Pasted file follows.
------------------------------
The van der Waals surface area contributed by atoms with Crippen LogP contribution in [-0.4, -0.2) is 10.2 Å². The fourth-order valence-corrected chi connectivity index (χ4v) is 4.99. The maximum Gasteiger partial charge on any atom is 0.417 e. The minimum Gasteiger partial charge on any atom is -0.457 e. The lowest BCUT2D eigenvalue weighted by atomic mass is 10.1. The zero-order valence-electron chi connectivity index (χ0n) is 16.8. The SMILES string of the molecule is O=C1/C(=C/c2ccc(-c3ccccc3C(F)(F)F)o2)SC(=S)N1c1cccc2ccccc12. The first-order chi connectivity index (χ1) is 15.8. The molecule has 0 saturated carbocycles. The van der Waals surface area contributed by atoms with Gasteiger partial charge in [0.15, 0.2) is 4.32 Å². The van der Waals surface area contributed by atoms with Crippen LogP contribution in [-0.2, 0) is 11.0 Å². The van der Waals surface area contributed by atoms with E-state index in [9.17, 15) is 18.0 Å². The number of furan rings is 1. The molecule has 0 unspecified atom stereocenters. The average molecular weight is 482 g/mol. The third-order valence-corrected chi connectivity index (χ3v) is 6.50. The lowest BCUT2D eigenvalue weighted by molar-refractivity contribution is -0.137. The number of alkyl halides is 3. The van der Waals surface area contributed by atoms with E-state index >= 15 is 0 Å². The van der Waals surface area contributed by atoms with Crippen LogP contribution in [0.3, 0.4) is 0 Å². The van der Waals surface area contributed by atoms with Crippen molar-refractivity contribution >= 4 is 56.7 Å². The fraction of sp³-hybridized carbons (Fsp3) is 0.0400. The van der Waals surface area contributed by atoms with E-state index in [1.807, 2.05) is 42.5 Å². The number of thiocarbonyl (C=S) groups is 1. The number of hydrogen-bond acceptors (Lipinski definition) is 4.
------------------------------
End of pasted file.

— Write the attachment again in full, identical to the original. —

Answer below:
The van der Waals surface area contributed by atoms with Crippen LogP contribution in [-0.4, -0.2) is 10.2 Å². The fourth-order valence-corrected chi connectivity index (χ4v) is 4.99. The maximum Gasteiger partial charge on any atom is 0.417 e. The minimum Gasteiger partial charge on any atom is -0.457 e. The lowest BCUT2D eigenvalue weighted by atomic mass is 10.1. The zero-order valence-electron chi connectivity index (χ0n) is 16.8. The SMILES string of the molecule is O=C1/C(=C/c2ccc(-c3ccccc3C(F)(F)F)o2)SC(=S)N1c1cccc2ccccc12. The first-order chi connectivity index (χ1) is 15.8. The molecule has 0 saturated carbocycles. The van der Waals surface area contributed by atoms with Gasteiger partial charge in [0.15, 0.2) is 4.32 Å². The van der Waals surface area contributed by atoms with Crippen LogP contribution in [-0.2, 0) is 11.0 Å². The van der Waals surface area contributed by atoms with E-state index in [9.17, 15) is 18.0 Å². The number of furan rings is 1. The molecule has 0 unspecified atom stereocenters. The average molecular weight is 482 g/mol. The third-order valence-corrected chi connectivity index (χ3v) is 6.50. The lowest BCUT2D eigenvalue weighted by molar-refractivity contribution is -0.137. The number of alkyl halides is 3. The van der Waals surface area contributed by atoms with E-state index >= 15 is 0 Å². The van der Waals surface area contributed by atoms with Crippen LogP contribution in [0.3, 0.4) is 0 Å². The van der Waals surface area contributed by atoms with Crippen molar-refractivity contribution >= 4 is 56.7 Å². The fraction of sp³-hybridized carbons (Fsp3) is 0.0400. The van der Waals surface area contributed by atoms with E-state index in [1.807, 2.05) is 42.5 Å². The number of thiocarbonyl (C=S) groups is 1. The number of hydrogen-bond acceptors (Lipinski definition) is 4.